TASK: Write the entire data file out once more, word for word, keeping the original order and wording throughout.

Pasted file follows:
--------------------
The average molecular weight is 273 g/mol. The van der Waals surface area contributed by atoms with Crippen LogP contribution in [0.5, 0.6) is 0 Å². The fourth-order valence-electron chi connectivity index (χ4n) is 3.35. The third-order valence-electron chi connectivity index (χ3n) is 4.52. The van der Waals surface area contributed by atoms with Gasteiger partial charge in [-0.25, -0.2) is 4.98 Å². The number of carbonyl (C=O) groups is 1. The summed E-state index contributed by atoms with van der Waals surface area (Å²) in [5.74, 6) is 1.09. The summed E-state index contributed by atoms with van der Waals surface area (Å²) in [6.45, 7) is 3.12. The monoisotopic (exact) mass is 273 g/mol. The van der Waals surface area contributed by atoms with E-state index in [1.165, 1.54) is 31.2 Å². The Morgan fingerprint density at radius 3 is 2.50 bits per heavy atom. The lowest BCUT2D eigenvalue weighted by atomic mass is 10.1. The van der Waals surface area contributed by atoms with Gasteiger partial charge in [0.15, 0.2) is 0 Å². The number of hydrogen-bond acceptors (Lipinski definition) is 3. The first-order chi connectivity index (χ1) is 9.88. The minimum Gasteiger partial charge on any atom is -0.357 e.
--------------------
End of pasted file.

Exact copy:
The average molecular weight is 273 g/mol. The van der Waals surface area contributed by atoms with Crippen LogP contribution in [0.5, 0.6) is 0 Å². The fourth-order valence-electron chi connectivity index (χ4n) is 3.35. The third-order valence-electron chi connectivity index (χ3n) is 4.52. The van der Waals surface area contributed by atoms with Gasteiger partial charge in [-0.25, -0.2) is 4.98 Å². The number of carbonyl (C=O) groups is 1. The summed E-state index contributed by atoms with van der Waals surface area (Å²) in [5.74, 6) is 1.09. The summed E-state index contributed by atoms with van der Waals surface area (Å²) in [6.45, 7) is 3.12. The monoisotopic (exact) mass is 273 g/mol. The van der Waals surface area contributed by atoms with E-state index in [1.165, 1.54) is 31.2 Å². The Morgan fingerprint density at radius 3 is 2.50 bits per heavy atom. The lowest BCUT2D eigenvalue weighted by atomic mass is 10.1. The van der Waals surface area contributed by atoms with Gasteiger partial charge in [0.15, 0.2) is 0 Å². The number of hydrogen-bond acceptors (Lipinski definition) is 3. The first-order chi connectivity index (χ1) is 9.88. The minimum Gasteiger partial charge on any atom is -0.357 e.